The European renaissance marked the end of the middle ages. By 1500 the city-states of Italy were flush with money and ready to show off. And part of showing off included a new style of garden.
So ‘out’ with the somewhat austere cloister garden and ‘in’ with the Italian renaissance garden. This new style emphasized a strong relationship between house and garden that was perfect for entertaining and impressing. Strong axes, symmetry, repetition, and water define this style. It drew inspiration from Roman gardens like Hadrian’s Villa, Greek sculpture, as well as from Islamic gardens. Mythological references anchored the garden in history, and expressed the sophistication, wealth, and power of the garden’s creator.
One of my favorite Italian renaissance gardens is at Villa Farnese near Viterbo, Italy. Begun in the 1570’s by Alessandro Farnese II, the upper garden pictured above was designed by architect Giacomo del Duca.
With limited time and a love of visiting gardens in the morning, I arrived early to explore this garden. You can imagine my disappointment when the staff informed me that the garden was closed! How could I be so near to one of the most famous gardens and not be able to go in. Deflated, I decided to spend a few hours exploring the main eight-sided castle-like building. I felt teased by the glimpses of the garden I got from the windows. After a few hours of touring the castle, I started to get ready to leave. But the docent, who had been following me throughout my visit, motioned for me to follow her to a side door. She ushered me through and into the garden. It was closed only in the morning-- but open in the afternoon! My patience was rewarded: I was allowed into the garden a full hour before the official opening time. What a treat to have this time by myself in one of the most famous gardens in the world.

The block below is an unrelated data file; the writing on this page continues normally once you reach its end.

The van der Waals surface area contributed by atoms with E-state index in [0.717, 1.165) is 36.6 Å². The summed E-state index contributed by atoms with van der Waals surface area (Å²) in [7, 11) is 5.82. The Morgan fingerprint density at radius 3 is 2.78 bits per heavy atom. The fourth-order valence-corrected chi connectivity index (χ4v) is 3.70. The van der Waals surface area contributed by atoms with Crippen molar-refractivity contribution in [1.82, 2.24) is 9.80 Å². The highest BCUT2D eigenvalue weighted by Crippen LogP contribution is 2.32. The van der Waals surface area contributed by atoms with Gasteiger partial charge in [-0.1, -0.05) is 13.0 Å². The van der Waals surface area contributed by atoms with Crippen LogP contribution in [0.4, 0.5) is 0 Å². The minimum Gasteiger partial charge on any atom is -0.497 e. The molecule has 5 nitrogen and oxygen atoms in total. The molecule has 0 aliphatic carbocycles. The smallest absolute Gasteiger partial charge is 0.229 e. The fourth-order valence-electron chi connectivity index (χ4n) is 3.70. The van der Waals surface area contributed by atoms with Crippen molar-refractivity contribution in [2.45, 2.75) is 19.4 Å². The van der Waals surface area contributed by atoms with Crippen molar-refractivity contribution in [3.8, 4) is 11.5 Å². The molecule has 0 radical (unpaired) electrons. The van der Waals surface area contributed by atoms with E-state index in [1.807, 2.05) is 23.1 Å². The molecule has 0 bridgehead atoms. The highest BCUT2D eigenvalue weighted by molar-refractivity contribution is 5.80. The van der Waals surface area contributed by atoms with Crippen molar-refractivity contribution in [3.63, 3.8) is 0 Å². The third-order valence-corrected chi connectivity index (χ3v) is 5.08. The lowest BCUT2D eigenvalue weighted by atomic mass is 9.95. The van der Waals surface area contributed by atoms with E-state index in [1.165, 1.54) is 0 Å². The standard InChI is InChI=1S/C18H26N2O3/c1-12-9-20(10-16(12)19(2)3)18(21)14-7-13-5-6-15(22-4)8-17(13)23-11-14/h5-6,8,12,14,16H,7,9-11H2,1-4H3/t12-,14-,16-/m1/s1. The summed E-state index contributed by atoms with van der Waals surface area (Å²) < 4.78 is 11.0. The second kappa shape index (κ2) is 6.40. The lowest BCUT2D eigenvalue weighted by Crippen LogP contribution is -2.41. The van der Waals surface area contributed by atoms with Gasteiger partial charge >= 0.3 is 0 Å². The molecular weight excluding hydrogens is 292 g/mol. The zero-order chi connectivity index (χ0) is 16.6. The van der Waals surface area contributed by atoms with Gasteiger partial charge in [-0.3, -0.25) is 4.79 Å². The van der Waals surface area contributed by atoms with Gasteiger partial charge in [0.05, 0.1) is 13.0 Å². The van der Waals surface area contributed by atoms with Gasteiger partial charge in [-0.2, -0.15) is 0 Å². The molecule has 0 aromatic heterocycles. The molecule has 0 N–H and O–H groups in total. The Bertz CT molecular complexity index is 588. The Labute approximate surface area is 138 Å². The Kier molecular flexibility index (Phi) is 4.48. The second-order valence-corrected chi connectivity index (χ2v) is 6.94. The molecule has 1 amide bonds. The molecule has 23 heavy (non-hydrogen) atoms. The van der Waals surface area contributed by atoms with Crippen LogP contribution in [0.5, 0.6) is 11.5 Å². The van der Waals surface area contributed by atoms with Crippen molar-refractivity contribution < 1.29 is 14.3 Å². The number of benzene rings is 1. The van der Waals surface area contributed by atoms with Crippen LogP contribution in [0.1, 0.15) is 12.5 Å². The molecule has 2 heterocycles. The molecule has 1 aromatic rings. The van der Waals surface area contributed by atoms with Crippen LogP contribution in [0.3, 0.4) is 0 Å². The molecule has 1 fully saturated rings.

The garden is laid out in a series of sections. A formal lower garden unfolds from the main villa. A path leads to a rose garden and an azalea-lined stairway. The stairway took me to a ‘bosco’ or naturalistic woodland, and beyond: a dirt trail pointed my way up a hill. Just as I thought this trail reached the end of the property, the most amazing garden appeared. Symmetrical stone walls and grottos, and a central water chain, led me to an ‘intimate’ villa and formal garden further above.
By the time I reached the upper ‘secret’ garden, the magnificent water features were still turned off, so I was able to enjoy the space in silence.
As I reached the final upper edge of the property, about one hour into my private time in the garden, gurgling sounds began to come from all directions. At first the sound of air passing through the pipes feeding the fountain heads, then drops of water all around, then finally the fountains at full force.
The starting of the water features marked the official opening time of the garden. A space that had been utterly quiet, was now filled with the music of splashing water. By the time I descended, I met the first busload of tourists.